With celebrities Emma Watson, Gwyneth Paltrow, and Stella McCartney, it’s hard not to see how luxury is meeting sustainability in High Fashion.
In 2016, Emma Watson looked stunning as she attended the Met Gala wearing a dress made from recycled plastic bottles – a dress you’d have to see to believe. The 3-piece ensemble was a result from a collaboration with Calvin Klein and the Green Carpet Challenge. The look included a bustier, trousers, and a train. Not only is the material sustainable, but the gown can be re-purposed for future use.
Designer Stella McCartney is pushing the forefront of sustainable fashion. McCartney explains the important role of fashion designers to ask valuable questions, “How you make that dress, where you make that dress, what materials you’re using. I think that the way to create sustainable fashion is to keep asking these questions while making sure to make desirable, luxurious, beautiful clothing and accessories that women want to buy.” The design and sourcing for collections are important, but “Everyone can do simple things to make a difference, and every little bit really does count.”
Want to know more? Check out McCartney's Q&A
The Council for Textile Recycling declares 85% of textile waste is placed in landfills each year, that averages at 70 pounds of clothing for each US citizen. The need for change is clear, and there are a variety of ways we can help lower these statistics - without lowering our fashion standards.
Fashion inspirations such as Emma Watson, and sustainable designers like Stella McCartney, it’s hard not to look at your own closet, and see how you can create a fabulous, sustainable wardrobe.
This may seem simple, but it’s much easier said than done. We all have those pieces that were a ‘maybe’, and we bought them anyway. Well as it turns out, a wardrobe of ‘maybes’, does not satisfy the needs for creating the perfect outfit. Next time you're shopping at your favorite boutique, and come across the inevitable ‘maybe’, use the Konmari method. Hold it up, and if it doesn’t bring you joy, discard it. If you don’t want to wear it out of the store, you won’t reach for it in your closet.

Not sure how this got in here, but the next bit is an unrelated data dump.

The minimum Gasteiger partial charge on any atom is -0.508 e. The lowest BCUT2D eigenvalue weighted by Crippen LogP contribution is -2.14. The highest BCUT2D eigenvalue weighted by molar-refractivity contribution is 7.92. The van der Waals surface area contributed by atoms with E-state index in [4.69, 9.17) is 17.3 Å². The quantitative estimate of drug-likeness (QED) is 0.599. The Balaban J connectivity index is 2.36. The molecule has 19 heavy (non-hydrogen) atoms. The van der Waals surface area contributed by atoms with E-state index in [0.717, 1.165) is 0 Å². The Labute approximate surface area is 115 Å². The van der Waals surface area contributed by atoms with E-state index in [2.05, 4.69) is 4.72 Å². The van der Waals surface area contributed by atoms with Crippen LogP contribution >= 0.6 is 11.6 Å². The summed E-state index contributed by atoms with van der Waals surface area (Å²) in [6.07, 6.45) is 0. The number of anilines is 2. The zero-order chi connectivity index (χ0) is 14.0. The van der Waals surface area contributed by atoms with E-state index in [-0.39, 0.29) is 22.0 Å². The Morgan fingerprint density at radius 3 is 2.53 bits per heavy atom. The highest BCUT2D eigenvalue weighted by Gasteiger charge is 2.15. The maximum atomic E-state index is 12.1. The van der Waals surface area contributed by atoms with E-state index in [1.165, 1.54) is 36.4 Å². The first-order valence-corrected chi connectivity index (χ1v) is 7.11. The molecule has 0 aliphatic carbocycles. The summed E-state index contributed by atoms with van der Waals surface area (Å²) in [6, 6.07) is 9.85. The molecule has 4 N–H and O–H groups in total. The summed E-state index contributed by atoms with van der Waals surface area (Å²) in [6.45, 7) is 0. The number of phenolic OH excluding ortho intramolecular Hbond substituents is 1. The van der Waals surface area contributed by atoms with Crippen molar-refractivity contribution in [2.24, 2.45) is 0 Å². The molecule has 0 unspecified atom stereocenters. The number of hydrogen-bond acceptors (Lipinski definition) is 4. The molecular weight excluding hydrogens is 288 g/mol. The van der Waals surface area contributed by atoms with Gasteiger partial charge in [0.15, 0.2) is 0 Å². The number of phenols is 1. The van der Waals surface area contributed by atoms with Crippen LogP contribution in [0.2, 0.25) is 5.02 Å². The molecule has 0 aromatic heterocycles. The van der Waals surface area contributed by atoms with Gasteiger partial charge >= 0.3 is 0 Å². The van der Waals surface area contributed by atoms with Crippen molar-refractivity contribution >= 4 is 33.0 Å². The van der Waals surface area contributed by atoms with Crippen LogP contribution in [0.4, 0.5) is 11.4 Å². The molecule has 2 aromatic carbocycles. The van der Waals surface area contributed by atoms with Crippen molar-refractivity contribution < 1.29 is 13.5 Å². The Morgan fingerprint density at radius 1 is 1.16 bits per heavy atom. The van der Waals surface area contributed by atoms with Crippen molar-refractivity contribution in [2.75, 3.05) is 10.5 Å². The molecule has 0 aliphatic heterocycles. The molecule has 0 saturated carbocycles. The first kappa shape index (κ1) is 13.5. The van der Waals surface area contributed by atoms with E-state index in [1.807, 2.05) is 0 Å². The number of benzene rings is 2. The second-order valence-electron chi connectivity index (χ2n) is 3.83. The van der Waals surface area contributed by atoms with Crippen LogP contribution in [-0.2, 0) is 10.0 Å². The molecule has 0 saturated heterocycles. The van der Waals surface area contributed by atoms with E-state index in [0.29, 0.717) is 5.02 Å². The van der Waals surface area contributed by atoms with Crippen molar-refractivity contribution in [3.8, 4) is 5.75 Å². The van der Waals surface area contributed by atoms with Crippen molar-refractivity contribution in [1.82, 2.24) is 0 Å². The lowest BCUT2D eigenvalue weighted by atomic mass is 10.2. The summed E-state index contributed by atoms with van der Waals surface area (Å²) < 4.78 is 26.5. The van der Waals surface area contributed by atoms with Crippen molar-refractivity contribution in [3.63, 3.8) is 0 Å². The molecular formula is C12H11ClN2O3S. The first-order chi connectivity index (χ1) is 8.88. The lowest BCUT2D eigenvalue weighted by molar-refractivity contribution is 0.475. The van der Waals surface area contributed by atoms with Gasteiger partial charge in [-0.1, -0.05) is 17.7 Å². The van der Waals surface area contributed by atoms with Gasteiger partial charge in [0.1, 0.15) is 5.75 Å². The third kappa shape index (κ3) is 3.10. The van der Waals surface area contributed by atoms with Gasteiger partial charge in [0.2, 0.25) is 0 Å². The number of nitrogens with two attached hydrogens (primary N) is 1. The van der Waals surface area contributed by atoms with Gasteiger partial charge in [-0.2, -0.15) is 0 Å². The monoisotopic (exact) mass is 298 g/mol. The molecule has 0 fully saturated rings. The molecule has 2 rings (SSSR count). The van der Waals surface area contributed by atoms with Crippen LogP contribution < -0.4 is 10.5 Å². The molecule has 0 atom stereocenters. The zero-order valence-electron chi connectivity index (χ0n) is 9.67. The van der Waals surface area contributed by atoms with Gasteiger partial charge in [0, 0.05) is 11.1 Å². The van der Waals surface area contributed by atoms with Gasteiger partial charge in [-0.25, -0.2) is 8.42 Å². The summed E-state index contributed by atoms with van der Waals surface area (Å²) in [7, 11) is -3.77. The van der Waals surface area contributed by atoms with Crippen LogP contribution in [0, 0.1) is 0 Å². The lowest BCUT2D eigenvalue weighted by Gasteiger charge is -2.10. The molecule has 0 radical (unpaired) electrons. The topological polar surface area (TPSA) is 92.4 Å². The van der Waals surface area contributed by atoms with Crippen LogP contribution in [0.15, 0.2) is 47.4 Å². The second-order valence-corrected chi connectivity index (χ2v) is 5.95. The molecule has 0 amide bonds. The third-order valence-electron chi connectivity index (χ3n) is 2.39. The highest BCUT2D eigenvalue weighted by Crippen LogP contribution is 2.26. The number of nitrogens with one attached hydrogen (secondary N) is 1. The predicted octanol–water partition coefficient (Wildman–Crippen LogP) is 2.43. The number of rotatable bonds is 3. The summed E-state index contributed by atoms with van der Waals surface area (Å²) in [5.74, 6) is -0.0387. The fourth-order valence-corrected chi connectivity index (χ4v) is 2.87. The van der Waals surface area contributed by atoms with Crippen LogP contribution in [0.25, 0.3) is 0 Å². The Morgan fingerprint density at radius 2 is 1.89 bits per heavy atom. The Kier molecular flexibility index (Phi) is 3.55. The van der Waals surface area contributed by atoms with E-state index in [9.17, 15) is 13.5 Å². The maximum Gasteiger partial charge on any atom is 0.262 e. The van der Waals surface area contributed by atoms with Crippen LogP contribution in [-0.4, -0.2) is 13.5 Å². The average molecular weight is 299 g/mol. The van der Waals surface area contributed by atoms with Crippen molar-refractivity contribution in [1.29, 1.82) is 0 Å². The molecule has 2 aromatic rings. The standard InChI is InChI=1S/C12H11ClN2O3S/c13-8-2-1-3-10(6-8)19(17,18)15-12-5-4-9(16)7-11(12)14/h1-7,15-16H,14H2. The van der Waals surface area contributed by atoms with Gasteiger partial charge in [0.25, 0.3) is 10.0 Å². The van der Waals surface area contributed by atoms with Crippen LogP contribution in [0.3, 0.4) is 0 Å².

Sustainable development is a growing demand by fashion-lovers everywhere. It's easy to learn what brands support ethical construction for their collections. Brands we love: Reformation, Redone, Tome and Stella McCartney (obviously!) Before you buy your next clothing essential, explore the ethics of the brand.
With trends shifting with the seasons, it’s easy to get caught up in buying pieces you’ll throw out as the trends fade. The never-ending quest to stay current fuels this idea of disposable fashion. Staying current is valuable to all fashionistas, but that doesn’t mean you shouldn’t invest in key pieces. What’s in this season? Buying high quality clothes that you can wear for years to come. A great fitting pair of white jeans, a luxurious cashmere sweater, or a timeless DVF Wrap Dress are a few pieces that can extend the life of your wardrobe.
There’s nothing worse than matching styles with a complete stranger. Large brands today create hundreds of identical items. Truly unique pieces come from Vintage. Not only will you eliminate identical pairing, but vintage items were made to last. Crafted from remarkable fabrics, these hand-stitched pieces are higher quality then machine-made, mass-produced pieces today. Not to mention the exciting day you’ll have rummaging through vintage shops with your girlfriends.
We all don’t have mice and birds to come fix our clothes like Cinderella, but that doesn’t mean we can’t fix those pieces that are a bit warn. Take those pieces that have seen lots of love, and find a great tailor. Or, take a sewing class and learn the tricks of the trade! By revamping your already loved wardrobe, you give your favorites a new life.
Do you ever question where all your hangers go? Well, no-where. Instead of buying more hangers, open a bottle of champagne and take a walk down memory lane - clean out your closet. Whether it’s a shirt you haven’t worn in years, or skirts that seem too short now, it’s time to part ways. Rule of thumb? If you haven’t worn something in 12 months, let it go! Every time you buy something new, take out something old. By swapping out old styles, you never run out of hangers, and it feels good donating your previously loved pieces.
1. Council for Textile Recycling. Retrieved from http://www.weardonaterecycle.org/index.html
2. Q&A with Stella. Stella McCartney. Retrieved from https://www.stellamccartney.com/experience/us/sustainability/qa-with-stella/
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